We were surprised to see IBM as the leader in both completeness of vision and ability to execute. Usually Gartner will hedge with different leaders in the different categories. Some relevant thoughts on IBM:
- Gartner is giving them credit for a “suite” that includes different, and not necessarily compatible, content management tools with different repositories. We would say the main ECM tool was procured in the FileNet purchase. Other products do as much to cloud the offering as support it.
- TSG receives a high number of migration requests to migrate from FileNet to something else (mostly Documentum or Alfresco).
- We would be curious as to the clients that Gartner references as “staying put” as to whether they are large IBM shops/outsourcing/consulting clients. In clients we know that are FileNet focused, all are IBM shops.
IBM is difficult to evaluate as it is either a software company that provides consulting or a consulting firm that has software. In our history, TSG has been both a FileNet partner as well as an IBM partner before the purchase of FileNet by IBM. In both cases we found it difficult to partner with the organization given leverage of their own internal consulting resources.
Vendor Thoughts – M-Files
As a new entry last year and making progress this year, TSG has been conducting some R&D on M-Files in the ECM space. M-Files is built on Microsoft tools and components so it is somewhat different than most of the other vendors that have focused on Java. We think M-Files has had recent success with the Microsoft tool approach with the fading of SharePoint.
Overall, M-Files has some good expanding capabilities and focus but is too small for Gartner to consider in the ability to execute space. M-Files’ primary interface is a client/server interface that demonstrates well to Windows users. M-Files’ web interface is not as full-featured as the client-server interface but is being updated. The release of a fully functional web-based Interface is a key decision point for many ECM customers as cost conscious enterprise customers rarely want to manage client installs on desktops and for third party/cloud connections.
We would expect M-Files to continue to make progress year over year.
Vendor Thoughts – Alfresco
We thought this would be the year that Alfresco finally cracks the “Leader” category as their size and revenue is greater than when Documentum was a leader back in the 90’s. Having always been in the Visionary category, Alfresco has a significant advantage over legacy tools in their understanding of the ECM space and the consistency of their engineering via the leadership of John Newton, co-founder of Alfresco and former co-founder of Documetum. We would agree with Gartner that Alfresco’s knowledge of the ECM market is better than other firms due to their experience.
Some points of comparison for Alfresco versus some of the legacy vendors in the Leader category.
- Alfresco only has one ECM tool and focus, different from IBM/FileNet and EMC/Documentum that have multiple repositories and offerings.
- Alfresco has minimal consulting revenues or consulting divisions that muddy the water between product and consulting offering.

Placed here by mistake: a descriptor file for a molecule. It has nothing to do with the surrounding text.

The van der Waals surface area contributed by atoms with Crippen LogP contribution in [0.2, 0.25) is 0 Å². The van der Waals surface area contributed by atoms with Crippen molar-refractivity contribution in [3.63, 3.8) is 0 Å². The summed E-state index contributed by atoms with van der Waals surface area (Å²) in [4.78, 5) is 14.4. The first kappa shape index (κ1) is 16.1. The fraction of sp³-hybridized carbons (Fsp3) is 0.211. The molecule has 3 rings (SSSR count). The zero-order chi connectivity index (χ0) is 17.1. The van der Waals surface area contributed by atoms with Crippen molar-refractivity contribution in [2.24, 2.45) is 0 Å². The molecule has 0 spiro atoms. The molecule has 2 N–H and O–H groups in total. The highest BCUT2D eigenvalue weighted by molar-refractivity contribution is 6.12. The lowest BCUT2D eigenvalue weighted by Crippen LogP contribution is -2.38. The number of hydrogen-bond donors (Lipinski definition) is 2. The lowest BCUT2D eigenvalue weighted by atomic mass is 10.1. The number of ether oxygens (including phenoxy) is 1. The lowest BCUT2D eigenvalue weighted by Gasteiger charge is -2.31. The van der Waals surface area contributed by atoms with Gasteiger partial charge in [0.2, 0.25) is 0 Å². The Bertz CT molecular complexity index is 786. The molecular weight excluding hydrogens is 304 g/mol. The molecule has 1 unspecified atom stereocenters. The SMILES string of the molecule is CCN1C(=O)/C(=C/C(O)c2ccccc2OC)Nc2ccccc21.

- Alfresco is growing at 30%+ compared to the market for ECM that is growing at 10% and legacy vendors that are actually losing market.
It seems Gartner cautions on Alfresco are mostly due to the size of the company and partner network. We would argue that when compared to big firms like IBM or EMC:
- having a focused company that’s sole focus is ECM software is much better for clients than being a small part of a large company that does a variety of software, hardware and consulting.
- relying on a partner network rather than proprietary consulting gives clients more flexibility and choice.
In regards to cautions, Gartner raises a good point on pricing as the model is changing as Alfresco matures. We would respectively disagree on the partner network as well as the caution in regards to Alfresco’s size as already mentioned.
Vendor Thoughts – Others
While, as an ECM integrator, we often hear about many of the other vendors in the evaluation, we aren’t comfortable sharing detail except some high-level observations:
- Highland – Long term vendor – remember seeing them way back in the 90’s at AIIM and other conferences. We haven’t seen them as much evaluated as true ECM platform, but more based on their industry focus (healthcare).
- OpenText – We have done a couple of migrations from OpenText and work with many OpenText alumni now at Alfresco but never picked them as an integration partner. Tight ties to SAP, both in product and relationship, seem to be leading most of their differentiation.
- Oracle – TSG has completed multiple migrations from Oracle, probably our largest “from” client besides IBM/FileNet. Oracle, along with IBM and Microsoft, are good examples of Gartner saying that bigger is better.
As we said back in 2011, we are not sure if the “Magic Quadrant” is still as magical anymore. In looking at the quadrants, there just seems to be a big glob of vendors all positioned in the low corner of the leader section with most small vendors pushed into the challenger section. See comparison below as vendors moved slightly from 2009 to 2011 you can see Gartner’s “Bigger is Better” focus as all 5 of the leaders from 2009 are still leaders in 2014.
There has been buzz in the industry for awhile that, to be recognized as a leader, you have to “spend your way” into Gartner’s favor. See related post of NetScout suing Gartner over magic quadrant placement. Having worked with Gartner in the past, we are not quite sure that is true, but worry about how to keep an evaluation objective if selling services to the companies in the evaluation.
As we said back in 2011, with the commoditization of ECM, we would expect vendors like Alfresco to be substantially better positioned than the “old-school” enterprise ECM tools when it comes to innovation and quickly evolving their product. Given Gartner’s focus on bigger is better for “ability to execute” and age of the ECM marketplace, we would recommend clients discard that criteria and look under the covers to evaluate vendors on completeness of vision based on their own weighting.
Let us know your thoughts below.